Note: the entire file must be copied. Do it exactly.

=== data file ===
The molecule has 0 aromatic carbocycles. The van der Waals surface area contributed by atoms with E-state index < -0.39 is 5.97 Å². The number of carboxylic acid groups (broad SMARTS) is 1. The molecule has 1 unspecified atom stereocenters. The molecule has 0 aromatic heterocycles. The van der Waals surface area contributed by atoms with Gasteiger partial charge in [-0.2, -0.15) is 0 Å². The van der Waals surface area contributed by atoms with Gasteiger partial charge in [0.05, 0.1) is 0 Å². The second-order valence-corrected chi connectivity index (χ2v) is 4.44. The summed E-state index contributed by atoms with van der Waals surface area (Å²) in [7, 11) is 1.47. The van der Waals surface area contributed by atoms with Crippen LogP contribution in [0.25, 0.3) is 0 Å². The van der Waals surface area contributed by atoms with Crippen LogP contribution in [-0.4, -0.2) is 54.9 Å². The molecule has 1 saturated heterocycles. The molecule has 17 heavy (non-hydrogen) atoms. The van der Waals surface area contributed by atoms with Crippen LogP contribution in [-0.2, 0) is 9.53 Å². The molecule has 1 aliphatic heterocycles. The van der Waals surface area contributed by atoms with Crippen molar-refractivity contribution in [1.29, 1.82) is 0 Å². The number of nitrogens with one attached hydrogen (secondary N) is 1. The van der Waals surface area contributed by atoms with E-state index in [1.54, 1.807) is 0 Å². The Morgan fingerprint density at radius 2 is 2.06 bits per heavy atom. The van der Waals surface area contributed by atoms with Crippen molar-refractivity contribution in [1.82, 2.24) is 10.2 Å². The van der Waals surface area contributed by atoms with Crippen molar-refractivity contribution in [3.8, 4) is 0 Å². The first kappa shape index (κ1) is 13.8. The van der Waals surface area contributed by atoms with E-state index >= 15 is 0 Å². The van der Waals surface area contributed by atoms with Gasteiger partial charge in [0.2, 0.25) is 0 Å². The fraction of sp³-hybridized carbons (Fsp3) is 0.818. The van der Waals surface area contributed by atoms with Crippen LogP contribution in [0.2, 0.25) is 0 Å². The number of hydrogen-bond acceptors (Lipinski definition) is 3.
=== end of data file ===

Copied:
The molecule has 0 aromatic carbocycles. The van der Waals surface area contributed by atoms with E-state index < -0.39 is 5.97 Å². The number of carboxylic acid groups (broad SMARTS) is 1. The molecule has 1 unspecified atom stereocenters. The molecule has 0 aromatic heterocycles. The van der Waals surface area contributed by atoms with Gasteiger partial charge in [-0.2, -0.15) is 0 Å². The van der Waals surface area contributed by atoms with Gasteiger partial charge in [0.05, 0.1) is 0 Å². The second-order valence-corrected chi connectivity index (χ2v) is 4.44. The summed E-state index contributed by atoms with van der Waals surface area (Å²) in [7, 11) is 1.47. The van der Waals surface area contributed by atoms with Crippen LogP contribution in [0.25, 0.3) is 0 Å². The van der Waals surface area contributed by atoms with Crippen LogP contribution in [-0.4, -0.2) is 54.9 Å². The molecule has 1 saturated heterocycles. The molecule has 17 heavy (non-hydrogen) atoms. The van der Waals surface area contributed by atoms with Crippen LogP contribution in [-0.2, 0) is 9.53 Å². The molecule has 1 aliphatic heterocycles. The van der Waals surface area contributed by atoms with Crippen molar-refractivity contribution in [1.29, 1.82) is 0 Å². The number of nitrogens with one attached hydrogen (secondary N) is 1. The van der Waals surface area contributed by atoms with E-state index in [1.54, 1.807) is 0 Å². The Morgan fingerprint density at radius 2 is 2.06 bits per heavy atom. The van der Waals surface area contributed by atoms with Crippen molar-refractivity contribution in [1.82, 2.24) is 10.2 Å². The van der Waals surface area contributed by atoms with Crippen molar-refractivity contribution in [3.8, 4) is 0 Å². The first kappa shape index (κ1) is 13.8. The van der Waals surface area contributed by atoms with E-state index >= 15 is 0 Å². The van der Waals surface area contributed by atoms with Gasteiger partial charge in [0.2, 0.25) is 0 Å². The fraction of sp³-hybridized carbons (Fsp3) is 0.818. The van der Waals surface area contributed by atoms with Crippen LogP contribution in [0.2, 0.25) is 0 Å². The number of hydrogen-bond acceptors (Lipinski definition) is 3.